The music of Webern should be taught alongside the stories of Lydia Davis.
- Saying that the view of “the composer should be free of the expectations of the audience” is analogous to the “Why pass gun laws? Criminals will still get guns” view of gun control is not provocative; it is ignorant, petty, and cheap.
- Have some respect for your audience. They can make their own interpretations and form their own opinions. Get out of their way.
- Debate and criticism are healthy and inherently good activities.
- The lighting of the performance space and attire of the performers has nothing to do with the quality of the performance. There have been many bad performances given by well-dressed people in well-lit spaces.
- Anyone who is any good at anything trained and continues to train. They seek out instruction, take what they need from the instruction, and never stop improving their craft. No one is impressed with the fact that you never took a lesson; it’s not a badge of honor. At the same time, training and mentoring are not exclusive to the campuses of expensive private institutions and Big Ten powerhouses.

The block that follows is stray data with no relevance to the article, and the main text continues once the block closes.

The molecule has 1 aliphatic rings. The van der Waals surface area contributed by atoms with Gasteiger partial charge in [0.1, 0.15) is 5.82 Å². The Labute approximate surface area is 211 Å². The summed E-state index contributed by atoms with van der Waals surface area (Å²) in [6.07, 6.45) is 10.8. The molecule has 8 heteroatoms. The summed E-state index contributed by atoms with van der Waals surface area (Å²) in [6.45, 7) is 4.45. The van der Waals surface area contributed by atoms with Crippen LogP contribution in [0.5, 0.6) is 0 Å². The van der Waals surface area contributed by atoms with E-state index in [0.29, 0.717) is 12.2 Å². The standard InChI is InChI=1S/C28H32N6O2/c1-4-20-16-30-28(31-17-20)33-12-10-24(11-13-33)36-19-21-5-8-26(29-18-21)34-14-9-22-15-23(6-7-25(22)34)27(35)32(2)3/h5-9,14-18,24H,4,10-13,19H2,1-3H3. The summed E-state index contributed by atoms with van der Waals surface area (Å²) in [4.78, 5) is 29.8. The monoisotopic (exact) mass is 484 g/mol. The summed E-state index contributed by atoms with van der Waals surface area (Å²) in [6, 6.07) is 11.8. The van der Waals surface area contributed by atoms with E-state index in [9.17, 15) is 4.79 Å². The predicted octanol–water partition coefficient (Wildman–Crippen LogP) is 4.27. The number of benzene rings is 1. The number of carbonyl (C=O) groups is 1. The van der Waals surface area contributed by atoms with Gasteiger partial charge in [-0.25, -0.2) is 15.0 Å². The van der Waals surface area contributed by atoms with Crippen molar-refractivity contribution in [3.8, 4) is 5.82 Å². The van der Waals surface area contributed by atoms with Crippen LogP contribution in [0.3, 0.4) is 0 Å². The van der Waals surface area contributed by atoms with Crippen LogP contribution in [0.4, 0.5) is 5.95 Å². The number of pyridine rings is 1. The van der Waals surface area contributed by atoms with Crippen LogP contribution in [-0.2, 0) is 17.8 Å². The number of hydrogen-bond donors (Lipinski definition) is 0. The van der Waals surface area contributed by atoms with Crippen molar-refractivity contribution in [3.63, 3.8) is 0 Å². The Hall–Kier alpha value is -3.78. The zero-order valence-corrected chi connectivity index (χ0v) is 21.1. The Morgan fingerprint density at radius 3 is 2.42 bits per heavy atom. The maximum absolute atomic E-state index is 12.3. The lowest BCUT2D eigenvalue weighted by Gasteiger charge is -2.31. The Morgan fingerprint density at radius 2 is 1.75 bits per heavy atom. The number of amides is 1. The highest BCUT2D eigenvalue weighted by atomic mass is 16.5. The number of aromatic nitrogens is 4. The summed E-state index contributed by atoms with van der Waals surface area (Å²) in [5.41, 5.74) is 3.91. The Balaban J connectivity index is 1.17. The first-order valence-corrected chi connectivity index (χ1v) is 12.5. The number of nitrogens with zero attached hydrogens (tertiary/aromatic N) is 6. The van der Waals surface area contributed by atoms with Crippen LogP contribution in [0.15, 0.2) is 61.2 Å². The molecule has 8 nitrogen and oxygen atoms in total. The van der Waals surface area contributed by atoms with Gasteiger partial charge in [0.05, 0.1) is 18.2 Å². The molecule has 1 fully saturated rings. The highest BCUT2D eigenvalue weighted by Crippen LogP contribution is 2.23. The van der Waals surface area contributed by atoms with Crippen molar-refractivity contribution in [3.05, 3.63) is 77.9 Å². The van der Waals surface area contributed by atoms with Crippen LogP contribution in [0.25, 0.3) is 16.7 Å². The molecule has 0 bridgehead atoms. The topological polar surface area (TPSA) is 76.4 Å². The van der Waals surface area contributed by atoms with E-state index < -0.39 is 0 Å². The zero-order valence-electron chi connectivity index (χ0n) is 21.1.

- A well-made piece can be any duration. I’d rather hear a well-made piece that lasts one minute than a mediocre piece lasting ten. On the other hand, we should not fear the evening-length composition. There are many well-made pieces lasting over an hour.
- Insulating yourself and your art with only the familiar is a recipe for becoming annoyingly stale and obnoxiously narcissistic. Take a hint from Christopher Hitchens and step away from your home turf every once in a while.